What I learned when publishing magazines, I have taken to my filmmaking work. There’s no limit on where you can present your project. What it comes down to is determination, dedication, perseverance and a team that believes in the work, and more importantly, you.
It was one year ago to the day (tomorrow technically) that Justice Is Mind had its world premiere at the Capital District Film Festival in Albany, New York at the beautiful Palace Theatre. Family and friends of cast and crew were coming in from all over the United States to celebrate the debut of an independent film four years in the making. I might add that the weather was perfect.
Although my mother and I arrived the day before it wasn’t long that I started to see some of the actors that I hadn’t seen since we wrapped production the previous October. I remember one of the first people I saw was Mary Wexler who plays Judge Wagner. We were having lunch and I said to my mother, “Here comes the judge!” Our world premiere wasn’t just the debut of Justice Is Mind it was a great reunion of new friends.
The premiere went off without a hitch. No sooner did I arrive home and I started to work the phones and email. I was already pitching Justice Is Mind to distributors and I was waiting to hear back from certain film festivals we submitted to, but since Albany the film had a momentum. A momentum I wasn’t going to put on hold while waiting for others to get back to me. Before I knew it, we had the Massachusetts premiere at the Strand Theatre followed by the Maine premiere at the Levitt Theatre and so on. The theatrical screenings continued and included universities and science fiction conventions. Justice Is Mind was finding its way in a sea of films looking for attention.
With our international premiere coming up on October 29 on Cunard Line’s Queen Elizabeth, I am delighted to announce two new developments since my last post. Justice Is Mind will have its Cape Cod premiere on September 18 at the beautifully restored Chatham Orpheum Theater in Chatham, Massachusetts! And on the film festival front Justice was accepted into the Viewster Online Film Festival out of Zurich, Switzerland that will commence on September 11 and run until the 25th! I’d say it was a good week.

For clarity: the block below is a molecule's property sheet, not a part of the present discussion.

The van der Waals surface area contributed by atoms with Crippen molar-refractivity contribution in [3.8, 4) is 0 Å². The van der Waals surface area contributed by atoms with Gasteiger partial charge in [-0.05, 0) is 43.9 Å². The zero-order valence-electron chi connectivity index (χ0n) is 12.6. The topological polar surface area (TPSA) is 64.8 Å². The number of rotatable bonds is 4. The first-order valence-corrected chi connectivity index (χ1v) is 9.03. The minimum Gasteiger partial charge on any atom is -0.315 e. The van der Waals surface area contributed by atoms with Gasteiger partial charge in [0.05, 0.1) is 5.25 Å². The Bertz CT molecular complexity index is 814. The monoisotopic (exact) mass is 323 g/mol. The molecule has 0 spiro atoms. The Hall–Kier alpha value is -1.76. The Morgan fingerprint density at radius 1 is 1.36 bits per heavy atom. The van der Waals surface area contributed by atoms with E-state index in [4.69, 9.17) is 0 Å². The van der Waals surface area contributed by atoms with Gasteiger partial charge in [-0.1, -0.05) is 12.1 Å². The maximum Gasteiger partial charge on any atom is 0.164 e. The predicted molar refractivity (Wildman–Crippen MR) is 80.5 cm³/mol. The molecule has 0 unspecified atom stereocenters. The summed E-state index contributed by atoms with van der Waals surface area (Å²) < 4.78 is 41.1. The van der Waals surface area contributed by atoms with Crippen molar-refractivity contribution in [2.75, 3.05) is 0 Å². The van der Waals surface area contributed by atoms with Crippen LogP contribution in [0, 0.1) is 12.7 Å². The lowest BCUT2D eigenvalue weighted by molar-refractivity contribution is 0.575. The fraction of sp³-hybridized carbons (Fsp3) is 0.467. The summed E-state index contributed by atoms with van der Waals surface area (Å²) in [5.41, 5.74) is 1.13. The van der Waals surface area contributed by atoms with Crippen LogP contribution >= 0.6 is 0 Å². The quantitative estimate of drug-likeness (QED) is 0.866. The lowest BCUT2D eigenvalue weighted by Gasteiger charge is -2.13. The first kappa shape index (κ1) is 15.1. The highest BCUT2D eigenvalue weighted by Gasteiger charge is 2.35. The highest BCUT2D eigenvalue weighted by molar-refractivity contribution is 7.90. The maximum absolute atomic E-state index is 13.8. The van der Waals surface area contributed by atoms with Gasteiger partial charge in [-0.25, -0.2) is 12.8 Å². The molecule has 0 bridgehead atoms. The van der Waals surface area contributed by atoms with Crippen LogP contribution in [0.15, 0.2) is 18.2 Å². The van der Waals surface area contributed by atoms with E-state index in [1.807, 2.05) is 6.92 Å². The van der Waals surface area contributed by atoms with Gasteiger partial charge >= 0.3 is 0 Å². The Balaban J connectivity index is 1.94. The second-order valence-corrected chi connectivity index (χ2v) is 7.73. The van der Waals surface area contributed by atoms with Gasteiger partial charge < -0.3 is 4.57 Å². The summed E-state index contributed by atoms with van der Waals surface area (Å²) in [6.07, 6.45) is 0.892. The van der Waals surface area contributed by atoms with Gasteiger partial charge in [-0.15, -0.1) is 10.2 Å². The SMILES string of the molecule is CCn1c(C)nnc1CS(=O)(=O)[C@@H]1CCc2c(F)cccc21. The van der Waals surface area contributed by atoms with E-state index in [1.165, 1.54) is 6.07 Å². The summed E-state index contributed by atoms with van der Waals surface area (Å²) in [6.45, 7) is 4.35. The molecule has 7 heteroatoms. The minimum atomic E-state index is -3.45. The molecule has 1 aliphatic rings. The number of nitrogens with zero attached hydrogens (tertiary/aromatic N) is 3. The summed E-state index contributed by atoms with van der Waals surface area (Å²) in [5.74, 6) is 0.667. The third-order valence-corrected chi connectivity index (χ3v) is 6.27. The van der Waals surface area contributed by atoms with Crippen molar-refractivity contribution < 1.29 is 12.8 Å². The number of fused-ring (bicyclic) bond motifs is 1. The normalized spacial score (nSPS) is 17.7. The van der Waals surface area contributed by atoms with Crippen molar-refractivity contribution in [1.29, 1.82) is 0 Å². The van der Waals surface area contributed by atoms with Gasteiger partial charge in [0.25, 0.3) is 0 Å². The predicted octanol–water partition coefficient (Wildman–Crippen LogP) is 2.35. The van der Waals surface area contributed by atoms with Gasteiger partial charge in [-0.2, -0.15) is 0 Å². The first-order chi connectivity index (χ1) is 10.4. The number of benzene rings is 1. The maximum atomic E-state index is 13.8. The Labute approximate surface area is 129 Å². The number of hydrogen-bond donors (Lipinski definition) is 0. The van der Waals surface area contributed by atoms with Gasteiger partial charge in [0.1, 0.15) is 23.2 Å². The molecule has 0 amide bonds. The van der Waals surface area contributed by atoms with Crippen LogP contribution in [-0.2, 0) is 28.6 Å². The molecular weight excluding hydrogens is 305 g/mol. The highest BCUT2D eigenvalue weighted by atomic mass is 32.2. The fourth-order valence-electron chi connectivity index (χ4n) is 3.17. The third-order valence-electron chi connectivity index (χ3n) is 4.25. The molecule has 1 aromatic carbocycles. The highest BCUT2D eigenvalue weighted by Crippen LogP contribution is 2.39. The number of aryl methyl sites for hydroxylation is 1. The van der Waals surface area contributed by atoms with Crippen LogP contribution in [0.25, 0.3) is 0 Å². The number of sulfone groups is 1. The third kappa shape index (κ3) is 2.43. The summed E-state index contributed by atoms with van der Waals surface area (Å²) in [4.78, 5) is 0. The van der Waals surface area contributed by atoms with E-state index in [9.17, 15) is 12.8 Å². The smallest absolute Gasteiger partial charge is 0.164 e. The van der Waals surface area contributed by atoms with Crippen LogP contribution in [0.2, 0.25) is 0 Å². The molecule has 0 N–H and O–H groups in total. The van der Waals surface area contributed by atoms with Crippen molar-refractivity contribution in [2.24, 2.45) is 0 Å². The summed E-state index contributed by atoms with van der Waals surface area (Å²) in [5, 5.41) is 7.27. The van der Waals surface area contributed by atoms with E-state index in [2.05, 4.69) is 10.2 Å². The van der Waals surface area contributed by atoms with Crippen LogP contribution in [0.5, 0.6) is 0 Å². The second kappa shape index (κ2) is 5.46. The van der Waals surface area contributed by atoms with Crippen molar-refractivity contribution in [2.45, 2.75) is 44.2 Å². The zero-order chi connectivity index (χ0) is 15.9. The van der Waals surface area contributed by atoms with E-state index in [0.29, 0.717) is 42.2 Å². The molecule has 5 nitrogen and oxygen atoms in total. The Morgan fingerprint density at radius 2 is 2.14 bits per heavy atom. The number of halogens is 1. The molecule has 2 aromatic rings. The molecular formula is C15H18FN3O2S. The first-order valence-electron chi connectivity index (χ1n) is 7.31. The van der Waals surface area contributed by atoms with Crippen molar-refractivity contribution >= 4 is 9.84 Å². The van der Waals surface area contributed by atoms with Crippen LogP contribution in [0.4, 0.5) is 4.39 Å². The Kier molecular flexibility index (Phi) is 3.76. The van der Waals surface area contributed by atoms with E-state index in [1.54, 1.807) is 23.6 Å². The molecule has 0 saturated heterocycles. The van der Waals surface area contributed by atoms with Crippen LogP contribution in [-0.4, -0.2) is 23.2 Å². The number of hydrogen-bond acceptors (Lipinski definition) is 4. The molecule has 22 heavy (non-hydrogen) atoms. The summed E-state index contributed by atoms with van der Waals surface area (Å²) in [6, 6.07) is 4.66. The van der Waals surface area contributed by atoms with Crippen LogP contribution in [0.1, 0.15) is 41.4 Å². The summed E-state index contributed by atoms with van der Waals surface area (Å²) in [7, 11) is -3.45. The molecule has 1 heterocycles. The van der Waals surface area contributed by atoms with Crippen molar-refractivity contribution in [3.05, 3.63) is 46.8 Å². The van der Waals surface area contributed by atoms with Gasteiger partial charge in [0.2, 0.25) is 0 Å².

When I was looking through the collection of photos taken during our many travels this year, I cannot be more thankful to the cast, crew, theatres and patrons that have supported Justice Is Mind. Generally a film is released, plays theatres for a bit and then goes to VOD/DVD in what is becoming increasingly shorter windows. But here we are, a full year later, and Justice Is Mind is still…dare I say it…top of mind?
I think what has made this journey so successful is that all of us associated with Justice, and even our partners along the way, have taken a collective approach to promoting the film to the best of our ability without taking the spotlight off the project. The amount of work that goes into making a feature film is colossal. Sure, we all have “next projects” we are working on, but as long as there is an interest, as long as there is the will, there is always a…